The start of the new year, for me, is always filled with a certain anxiousness. I’m confronted with realizations that I hadn’t achieved all I had set out to accomplish. So once a new year begins, I convince myself that the universe is giving me another opportunity to try again. I mean, I know all the earth did was rotate around the sun once and there is no real difference between December 31st and January 1st, but the symbolization this time of the year brings is a really beautiful thing (well at least it helps with the anxiety).

Almost everyone I know has made some sort of resolution. The most common I’ve seen (and made myself over the years) are to stop smoking, start exercising, eat healthier etc. and we all rush out to purchase running shoes or join a gym or throw away the half used cigarette pack at 12am on January 1st. We’re filled with so much hope and determination. We don’t foresee ourselves failing, yet usually we do and then we’re full of negativity and self-loathing. As if we’re happier being unhappy. I think we often deliberately set ourselves up for failure. I’m obviously speaking from experience here because I know I’ve failed many times. But every January, a new diet begins. I’m now getting YouTube ads advertising weird exercise contraptions and pills that still let me eat what I want. The marketing of all these things, the timing and the fact Google is in my head reading my thoughts are somewhat worrisome! 

But I digress.

This year I wasn’t filled with anxiety and for the first time was feeling really happy with 2018’s achievements and I think it’s because I started the year with no resolutions. Instead, I wrote down what I wanted my life to look like sometime in the future. What did I want to see myself doing for the rest of my life? Both professionally and personally? I just wrote, not really thinking about it (so Google can’t target market me!) and just sort of ‘fell’ into feeling it. I wrote everything down in a way that sort of described the person I wanted to grow into. Spending quality time with Nik, meditate more, read more books, spend more time daydreaming. I didn’t give myself a time scale of any kind either which I think was pretty important.

It was the realization and the acceptance that I was going to fail, somehow, in some small way, and to have complete love and forgiveness for myself in those situations that ultimately made my year successful. Don’t misunderstand, I do and will still always try. But the truth of the matter is that we have choice and can begin again at any given moment, at any given time. An example would be, you stop smoking for like, two months. Maybe something stressful happens and you cave and buy a box of smokes (again speaking from experience!). You have one, maybe two and end up feeling horrendous because YOU KNOW you don’t want to smoke. That’s why you stopped. But now you’ve bought them, and you’re already feeling pretty terrible so you might as well just smoke the whole box because, well, they’re bought now. And that’s the self-loathing. Your soul knows that you want to stop smoking but your ego maybe says you’re not worth it, or that you’re a failure. Self-hatred does nothing to motivate you, but rather drains you of the energy and encouragement needed to succeed.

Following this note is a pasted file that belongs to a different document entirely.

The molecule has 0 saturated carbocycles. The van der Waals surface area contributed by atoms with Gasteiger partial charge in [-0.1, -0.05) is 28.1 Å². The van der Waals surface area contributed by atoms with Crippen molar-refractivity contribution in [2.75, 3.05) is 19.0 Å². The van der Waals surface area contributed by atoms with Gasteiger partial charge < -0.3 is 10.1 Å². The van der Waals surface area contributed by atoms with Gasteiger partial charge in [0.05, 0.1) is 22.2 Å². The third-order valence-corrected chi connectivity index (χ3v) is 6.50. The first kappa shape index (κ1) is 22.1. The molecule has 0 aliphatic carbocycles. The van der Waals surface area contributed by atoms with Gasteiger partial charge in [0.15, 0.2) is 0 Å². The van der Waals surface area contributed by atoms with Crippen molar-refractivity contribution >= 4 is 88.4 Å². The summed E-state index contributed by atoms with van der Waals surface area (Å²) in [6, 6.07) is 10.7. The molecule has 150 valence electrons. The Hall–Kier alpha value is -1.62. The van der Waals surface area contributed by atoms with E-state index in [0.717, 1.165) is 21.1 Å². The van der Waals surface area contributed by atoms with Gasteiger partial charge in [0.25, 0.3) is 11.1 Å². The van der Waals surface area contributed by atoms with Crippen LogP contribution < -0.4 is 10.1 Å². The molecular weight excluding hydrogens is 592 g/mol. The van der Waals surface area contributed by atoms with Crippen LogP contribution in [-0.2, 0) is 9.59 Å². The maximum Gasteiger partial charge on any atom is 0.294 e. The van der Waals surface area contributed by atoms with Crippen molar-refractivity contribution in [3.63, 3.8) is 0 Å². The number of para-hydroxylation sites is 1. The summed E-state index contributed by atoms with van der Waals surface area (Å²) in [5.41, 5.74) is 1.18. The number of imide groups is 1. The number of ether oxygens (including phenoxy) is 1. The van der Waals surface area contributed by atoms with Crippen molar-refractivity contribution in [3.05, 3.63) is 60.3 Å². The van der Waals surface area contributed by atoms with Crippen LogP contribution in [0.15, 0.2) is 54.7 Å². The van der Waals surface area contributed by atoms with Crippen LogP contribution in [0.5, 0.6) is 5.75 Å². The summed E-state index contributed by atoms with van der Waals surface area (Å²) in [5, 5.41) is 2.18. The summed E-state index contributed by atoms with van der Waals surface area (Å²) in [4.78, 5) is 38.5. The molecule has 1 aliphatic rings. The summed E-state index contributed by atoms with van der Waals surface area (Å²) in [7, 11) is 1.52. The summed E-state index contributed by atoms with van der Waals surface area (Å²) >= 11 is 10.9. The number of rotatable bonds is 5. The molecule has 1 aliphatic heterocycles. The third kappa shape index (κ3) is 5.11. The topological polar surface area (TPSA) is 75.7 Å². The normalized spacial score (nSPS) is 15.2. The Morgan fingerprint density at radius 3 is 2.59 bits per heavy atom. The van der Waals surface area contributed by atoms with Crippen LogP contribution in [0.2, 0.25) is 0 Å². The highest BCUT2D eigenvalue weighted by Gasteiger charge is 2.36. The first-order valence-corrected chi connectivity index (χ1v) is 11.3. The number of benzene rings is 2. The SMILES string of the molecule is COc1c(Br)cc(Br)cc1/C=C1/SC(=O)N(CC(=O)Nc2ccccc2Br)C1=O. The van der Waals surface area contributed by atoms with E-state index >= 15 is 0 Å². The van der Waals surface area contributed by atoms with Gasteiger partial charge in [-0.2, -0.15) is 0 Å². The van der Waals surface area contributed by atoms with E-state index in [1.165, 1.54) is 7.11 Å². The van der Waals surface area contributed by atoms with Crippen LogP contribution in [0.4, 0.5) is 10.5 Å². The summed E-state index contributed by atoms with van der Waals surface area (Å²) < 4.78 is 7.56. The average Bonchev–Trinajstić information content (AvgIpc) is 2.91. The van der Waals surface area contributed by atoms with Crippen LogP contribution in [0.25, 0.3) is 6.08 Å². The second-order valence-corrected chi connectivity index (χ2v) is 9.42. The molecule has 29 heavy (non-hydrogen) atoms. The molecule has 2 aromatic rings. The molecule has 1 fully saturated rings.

I’ve found that the very act writing down my thoughts on paper instead of a phone or tablet helps me stick to what I write.

So how do you get out of this trap? For me, as I mentioned, it is the ability to forgive myself in those moments where I fail. As soon as I am aware I have tripped up, I have choice to throw the box away after having one cigarette. I have the opportunity to choose differently, to choose to begin again. The truth of the matter is that a moment of failure leads to a moment of success, if we choose it. Choice is infinitely one of the greatest abilities humans have. The ability to know and feel emotions and make choices not based on these emotions, but on a soul level, opens us up to so much joy in the world! In any given moment we have choice. In any given moment we can choose differently. 

So try it this year! Write down what you want your life to look like. What are your current habits and what would you want your future habits to be? There are no limits and no right or wrong answers. But keep it nearby so you can refer to it at least once a day until you’ve formed a routine. And most importantly, have forgiveness for yourself. You may have moments of failure, you may not, but if you do, pick yourself up and choose to start again.